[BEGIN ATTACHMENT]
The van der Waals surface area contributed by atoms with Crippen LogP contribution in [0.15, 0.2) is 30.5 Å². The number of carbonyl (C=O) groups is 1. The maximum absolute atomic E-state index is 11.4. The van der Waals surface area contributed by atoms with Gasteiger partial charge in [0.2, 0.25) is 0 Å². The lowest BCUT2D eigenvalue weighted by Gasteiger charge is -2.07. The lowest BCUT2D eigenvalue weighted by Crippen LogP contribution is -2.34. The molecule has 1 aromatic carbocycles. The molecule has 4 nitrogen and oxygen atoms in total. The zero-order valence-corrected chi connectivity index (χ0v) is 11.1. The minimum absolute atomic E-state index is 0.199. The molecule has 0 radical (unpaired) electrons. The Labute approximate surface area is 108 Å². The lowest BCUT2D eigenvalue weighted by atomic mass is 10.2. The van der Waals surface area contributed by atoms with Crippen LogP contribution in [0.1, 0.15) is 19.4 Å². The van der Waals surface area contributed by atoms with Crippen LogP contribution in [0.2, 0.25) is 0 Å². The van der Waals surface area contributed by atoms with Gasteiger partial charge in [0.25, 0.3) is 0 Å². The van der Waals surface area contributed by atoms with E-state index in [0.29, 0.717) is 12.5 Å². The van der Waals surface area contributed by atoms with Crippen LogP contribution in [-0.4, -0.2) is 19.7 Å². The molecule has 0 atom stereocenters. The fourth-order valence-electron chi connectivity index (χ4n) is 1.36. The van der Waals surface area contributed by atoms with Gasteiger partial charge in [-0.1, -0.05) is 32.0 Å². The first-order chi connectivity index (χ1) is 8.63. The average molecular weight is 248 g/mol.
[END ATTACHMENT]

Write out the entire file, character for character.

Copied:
The van der Waals surface area contributed by atoms with Crippen LogP contribution in [0.15, 0.2) is 30.5 Å². The number of carbonyl (C=O) groups is 1. The maximum absolute atomic E-state index is 11.4. The van der Waals surface area contributed by atoms with Gasteiger partial charge in [0.2, 0.25) is 0 Å². The lowest BCUT2D eigenvalue weighted by Gasteiger charge is -2.07. The lowest BCUT2D eigenvalue weighted by Crippen LogP contribution is -2.34. The molecule has 1 aromatic carbocycles. The molecule has 4 nitrogen and oxygen atoms in total. The zero-order valence-corrected chi connectivity index (χ0v) is 11.1. The minimum absolute atomic E-state index is 0.199. The molecule has 0 radical (unpaired) electrons. The Labute approximate surface area is 108 Å². The lowest BCUT2D eigenvalue weighted by atomic mass is 10.2. The van der Waals surface area contributed by atoms with Crippen LogP contribution in [0.1, 0.15) is 19.4 Å². The van der Waals surface area contributed by atoms with Crippen LogP contribution in [0.2, 0.25) is 0 Å². The van der Waals surface area contributed by atoms with Gasteiger partial charge in [0.25, 0.3) is 0 Å². The van der Waals surface area contributed by atoms with E-state index in [0.29, 0.717) is 12.5 Å². The van der Waals surface area contributed by atoms with Crippen LogP contribution in [-0.4, -0.2) is 19.7 Å². The molecule has 0 atom stereocenters. The fourth-order valence-electron chi connectivity index (χ4n) is 1.36. The van der Waals surface area contributed by atoms with Gasteiger partial charge in [-0.1, -0.05) is 32.0 Å². The first-order chi connectivity index (χ1) is 8.63. The average molecular weight is 248 g/mol.